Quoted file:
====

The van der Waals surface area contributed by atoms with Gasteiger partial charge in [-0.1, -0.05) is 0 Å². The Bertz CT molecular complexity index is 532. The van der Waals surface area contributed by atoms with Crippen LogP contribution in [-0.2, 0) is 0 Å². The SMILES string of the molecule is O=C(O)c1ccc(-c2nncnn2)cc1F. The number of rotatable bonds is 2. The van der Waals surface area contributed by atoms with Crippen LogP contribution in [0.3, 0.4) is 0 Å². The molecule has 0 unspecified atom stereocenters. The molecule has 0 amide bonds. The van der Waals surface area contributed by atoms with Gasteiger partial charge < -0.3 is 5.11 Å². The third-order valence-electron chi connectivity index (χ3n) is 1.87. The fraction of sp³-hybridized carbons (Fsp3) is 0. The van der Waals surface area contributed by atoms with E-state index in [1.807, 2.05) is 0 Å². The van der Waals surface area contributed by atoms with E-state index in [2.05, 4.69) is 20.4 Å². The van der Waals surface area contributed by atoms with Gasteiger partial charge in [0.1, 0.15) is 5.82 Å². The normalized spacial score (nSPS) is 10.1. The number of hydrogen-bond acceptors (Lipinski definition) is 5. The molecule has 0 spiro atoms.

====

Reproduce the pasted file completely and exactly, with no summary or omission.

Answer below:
The van der Waals surface area contributed by atoms with Gasteiger partial charge in [-0.1, -0.05) is 0 Å². The Bertz CT molecular complexity index is 532. The van der Waals surface area contributed by atoms with Crippen LogP contribution in [-0.2, 0) is 0 Å². The SMILES string of the molecule is O=C(O)c1ccc(-c2nncnn2)cc1F. The number of rotatable bonds is 2. The van der Waals surface area contributed by atoms with Crippen LogP contribution in [0.3, 0.4) is 0 Å². The molecule has 0 unspecified atom stereocenters. The molecule has 0 amide bonds. The van der Waals surface area contributed by atoms with Gasteiger partial charge < -0.3 is 5.11 Å². The third-order valence-electron chi connectivity index (χ3n) is 1.87. The fraction of sp³-hybridized carbons (Fsp3) is 0. The van der Waals surface area contributed by atoms with E-state index in [1.807, 2.05) is 0 Å². The van der Waals surface area contributed by atoms with E-state index in [2.05, 4.69) is 20.4 Å². The van der Waals surface area contributed by atoms with Gasteiger partial charge in [0.1, 0.15) is 5.82 Å². The normalized spacial score (nSPS) is 10.1. The number of hydrogen-bond acceptors (Lipinski definition) is 5. The molecule has 0 spiro atoms.